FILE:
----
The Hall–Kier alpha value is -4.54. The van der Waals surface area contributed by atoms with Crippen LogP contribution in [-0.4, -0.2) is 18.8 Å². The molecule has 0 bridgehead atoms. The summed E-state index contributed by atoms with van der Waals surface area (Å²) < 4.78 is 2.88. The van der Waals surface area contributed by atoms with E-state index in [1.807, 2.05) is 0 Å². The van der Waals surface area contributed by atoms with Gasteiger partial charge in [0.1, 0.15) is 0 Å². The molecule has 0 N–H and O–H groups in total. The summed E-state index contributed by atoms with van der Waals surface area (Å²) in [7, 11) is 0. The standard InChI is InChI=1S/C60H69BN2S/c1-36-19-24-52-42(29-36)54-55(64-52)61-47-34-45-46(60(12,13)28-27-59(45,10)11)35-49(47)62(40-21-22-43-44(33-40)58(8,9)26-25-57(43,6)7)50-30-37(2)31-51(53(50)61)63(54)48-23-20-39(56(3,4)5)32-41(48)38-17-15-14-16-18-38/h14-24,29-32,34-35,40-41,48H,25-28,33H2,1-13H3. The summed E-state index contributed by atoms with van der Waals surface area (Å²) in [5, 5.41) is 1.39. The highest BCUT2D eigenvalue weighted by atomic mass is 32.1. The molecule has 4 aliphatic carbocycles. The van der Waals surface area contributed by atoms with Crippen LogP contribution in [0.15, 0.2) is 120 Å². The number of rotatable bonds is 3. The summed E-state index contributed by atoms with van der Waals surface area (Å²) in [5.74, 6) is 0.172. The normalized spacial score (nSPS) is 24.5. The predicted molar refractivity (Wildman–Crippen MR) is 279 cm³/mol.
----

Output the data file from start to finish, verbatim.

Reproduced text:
The Hall–Kier alpha value is -4.54. The van der Waals surface area contributed by atoms with Crippen LogP contribution in [-0.4, -0.2) is 18.8 Å². The molecule has 0 bridgehead atoms. The summed E-state index contributed by atoms with van der Waals surface area (Å²) < 4.78 is 2.88. The van der Waals surface area contributed by atoms with E-state index in [1.807, 2.05) is 0 Å². The van der Waals surface area contributed by atoms with Gasteiger partial charge in [0.1, 0.15) is 0 Å². The molecule has 0 N–H and O–H groups in total. The summed E-state index contributed by atoms with van der Waals surface area (Å²) in [7, 11) is 0. The standard InChI is InChI=1S/C60H69BN2S/c1-36-19-24-52-42(29-36)54-55(64-52)61-47-34-45-46(60(12,13)28-27-59(45,10)11)35-49(47)62(40-21-22-43-44(33-40)58(8,9)26-25-57(43,6)7)50-30-37(2)31-51(53(50)61)63(54)48-23-20-39(56(3,4)5)32-41(48)38-17-15-14-16-18-38/h14-24,29-32,34-35,40-41,48H,25-28,33H2,1-13H3. The summed E-state index contributed by atoms with van der Waals surface area (Å²) in [5, 5.41) is 1.39. The highest BCUT2D eigenvalue weighted by atomic mass is 32.1. The molecule has 4 aliphatic carbocycles. The van der Waals surface area contributed by atoms with Crippen LogP contribution in [0.15, 0.2) is 120 Å². The number of rotatable bonds is 3. The summed E-state index contributed by atoms with van der Waals surface area (Å²) in [5.74, 6) is 0.172. The normalized spacial score (nSPS) is 24.5. The predicted molar refractivity (Wildman–Crippen MR) is 279 cm³/mol.